In developing the organization and improving the efficiency of its work, the leading role belongs to the staff. It follows that retaining the most valuable employees and attracting professionals are critical aspects of a company’s success. After a thorough review of Java Corp, it was found that the company has some areas for improvement. Thus, the company needs to practice employee engagement methods to deter voluntary layoffs.
Employee Engagement Practices
Since Java Corp has a problem with employee engagement, employee engagement practices are fundamental. Albrecht et al. (2018) note that firms, where employee engagement is high, are much less likely to suffer from employee turnover, systematic absenteeism, and other breaches of discipline. Thus, this direction is paramount for the success of Java Corp. Stable employee engagement can be achieved through the strengthening of several HR practices. First, onboarding new hires is essential to improve employee engagement. Attaching mentors to new employees and conducting interviews with newcomers after one, two, and three months of their work in the company are effective practices in this direction. Secondly, the development of individual development plans that would reflect the personal and professional goals of the employees themselves contributes to strengthening the involvement of the staff. According to Albrecht et al. (2018), the joint preparation of personalized development plans supports communication between managers and subordinates and allows to focus on identifying the career and educational interests of employees. Furthermore, individual development plans can include rotation, virtual learning resources, and coaching and mentoring.
Employee Retention Strategies
Employee development and education practices are essential to employee retention. Thus, acceptable strategies in this direction for Java Corp could be cross-training and offering employees the development of new skills, increasing productivity, and demonstrating a real investment in employee development. According to Pratt and Florentine (2021), commitment to learning is viewed by employees as an investment in their value and a powerful incentive to stay with the company. Moreover, another effective retention strategy is to offer employees decent compensation packages. Pratt and Florentine (2021) highlight such tools in this direction as competitive wages and regular wage reviews, compensation, and benefits. This remark is especially relevant in the virtual world when there are no geographical barriers to changing jobs.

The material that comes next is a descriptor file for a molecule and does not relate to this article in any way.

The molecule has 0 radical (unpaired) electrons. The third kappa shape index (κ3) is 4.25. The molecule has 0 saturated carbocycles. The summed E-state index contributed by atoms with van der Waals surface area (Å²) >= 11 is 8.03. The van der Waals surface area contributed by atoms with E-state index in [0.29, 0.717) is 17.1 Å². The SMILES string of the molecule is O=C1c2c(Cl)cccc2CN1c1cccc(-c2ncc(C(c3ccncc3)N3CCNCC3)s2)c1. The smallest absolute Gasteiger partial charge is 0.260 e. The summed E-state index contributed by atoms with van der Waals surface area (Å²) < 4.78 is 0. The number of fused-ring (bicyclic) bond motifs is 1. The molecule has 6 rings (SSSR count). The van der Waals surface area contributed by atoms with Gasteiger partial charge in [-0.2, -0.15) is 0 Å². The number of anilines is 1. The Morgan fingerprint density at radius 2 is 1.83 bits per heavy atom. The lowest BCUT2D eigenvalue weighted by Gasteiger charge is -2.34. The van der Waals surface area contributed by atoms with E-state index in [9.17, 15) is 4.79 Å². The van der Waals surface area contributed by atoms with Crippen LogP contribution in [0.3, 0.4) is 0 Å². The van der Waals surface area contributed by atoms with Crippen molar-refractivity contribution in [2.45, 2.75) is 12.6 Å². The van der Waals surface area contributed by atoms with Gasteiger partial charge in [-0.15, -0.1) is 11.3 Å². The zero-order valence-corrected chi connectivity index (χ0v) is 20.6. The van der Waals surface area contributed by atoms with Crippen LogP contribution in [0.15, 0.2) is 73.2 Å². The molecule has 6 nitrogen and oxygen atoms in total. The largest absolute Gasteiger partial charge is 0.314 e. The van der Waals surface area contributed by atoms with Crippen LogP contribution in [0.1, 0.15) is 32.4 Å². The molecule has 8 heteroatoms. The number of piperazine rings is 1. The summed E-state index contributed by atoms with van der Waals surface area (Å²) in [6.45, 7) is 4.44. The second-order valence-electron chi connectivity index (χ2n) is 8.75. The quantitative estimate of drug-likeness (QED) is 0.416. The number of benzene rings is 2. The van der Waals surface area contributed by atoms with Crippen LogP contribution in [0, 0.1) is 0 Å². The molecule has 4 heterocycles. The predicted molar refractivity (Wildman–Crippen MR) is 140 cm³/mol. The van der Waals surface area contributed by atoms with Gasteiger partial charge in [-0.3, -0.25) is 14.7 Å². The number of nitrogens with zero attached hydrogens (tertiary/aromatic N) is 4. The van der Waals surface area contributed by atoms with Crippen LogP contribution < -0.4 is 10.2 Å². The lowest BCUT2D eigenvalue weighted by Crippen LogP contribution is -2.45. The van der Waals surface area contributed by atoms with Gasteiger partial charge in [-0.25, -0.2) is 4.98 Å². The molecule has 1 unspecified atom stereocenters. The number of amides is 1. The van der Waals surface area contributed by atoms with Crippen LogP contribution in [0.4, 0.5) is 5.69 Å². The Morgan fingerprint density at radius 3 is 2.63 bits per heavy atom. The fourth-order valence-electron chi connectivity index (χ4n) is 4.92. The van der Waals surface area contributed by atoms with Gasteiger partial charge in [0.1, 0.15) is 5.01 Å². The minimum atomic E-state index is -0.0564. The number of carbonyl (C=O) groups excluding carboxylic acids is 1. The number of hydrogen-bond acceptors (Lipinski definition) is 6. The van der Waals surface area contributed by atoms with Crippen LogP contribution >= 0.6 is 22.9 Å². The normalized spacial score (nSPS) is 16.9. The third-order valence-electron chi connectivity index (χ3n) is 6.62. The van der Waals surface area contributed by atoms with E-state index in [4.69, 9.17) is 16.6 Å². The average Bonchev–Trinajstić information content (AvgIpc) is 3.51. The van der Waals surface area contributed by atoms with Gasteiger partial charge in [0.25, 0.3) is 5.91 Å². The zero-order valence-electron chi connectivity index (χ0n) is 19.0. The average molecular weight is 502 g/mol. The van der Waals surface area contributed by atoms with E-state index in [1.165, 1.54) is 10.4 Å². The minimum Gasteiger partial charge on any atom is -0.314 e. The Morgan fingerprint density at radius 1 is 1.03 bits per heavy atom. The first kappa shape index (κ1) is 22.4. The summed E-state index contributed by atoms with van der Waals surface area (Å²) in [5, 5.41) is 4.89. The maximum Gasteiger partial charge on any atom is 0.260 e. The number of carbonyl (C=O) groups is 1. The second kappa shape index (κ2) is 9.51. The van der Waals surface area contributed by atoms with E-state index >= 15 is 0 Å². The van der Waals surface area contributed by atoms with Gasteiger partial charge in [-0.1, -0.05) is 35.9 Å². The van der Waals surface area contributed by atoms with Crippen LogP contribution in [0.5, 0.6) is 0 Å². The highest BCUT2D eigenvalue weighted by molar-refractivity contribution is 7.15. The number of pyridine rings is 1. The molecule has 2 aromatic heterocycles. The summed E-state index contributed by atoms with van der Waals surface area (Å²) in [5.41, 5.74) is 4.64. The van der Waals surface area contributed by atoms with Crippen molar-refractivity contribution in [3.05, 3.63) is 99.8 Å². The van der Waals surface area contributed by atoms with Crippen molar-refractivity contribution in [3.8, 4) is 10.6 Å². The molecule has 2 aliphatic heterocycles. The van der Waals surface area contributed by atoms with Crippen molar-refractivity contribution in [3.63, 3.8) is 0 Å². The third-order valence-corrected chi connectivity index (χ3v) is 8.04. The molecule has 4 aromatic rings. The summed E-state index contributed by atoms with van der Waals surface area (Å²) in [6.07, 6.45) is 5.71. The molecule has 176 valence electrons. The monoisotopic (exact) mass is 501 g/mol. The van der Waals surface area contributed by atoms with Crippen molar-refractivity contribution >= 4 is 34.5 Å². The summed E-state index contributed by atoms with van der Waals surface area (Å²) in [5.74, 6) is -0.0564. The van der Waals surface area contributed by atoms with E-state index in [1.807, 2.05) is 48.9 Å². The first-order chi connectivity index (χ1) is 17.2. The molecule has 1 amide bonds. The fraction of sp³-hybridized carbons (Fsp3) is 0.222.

An equally significant area of work for Java Corp is to reduce employee turnover, as the company faced lawsuits in connection with the dismissal of employees. Staff turnover leads to such negative consequences as a possible deterioration in the level of service and quality of services provided and a weakening of market positions. Moreover, whether these layoffs are voluntary or involuntary, the loss of an employee has a negative financial impact on the organization’s profits. Recruiting, hiring, onboarding, and training a new employee can be costly. Noe et al. (2020) assert that it costs six to nine months of wages to replace one employee with another employee.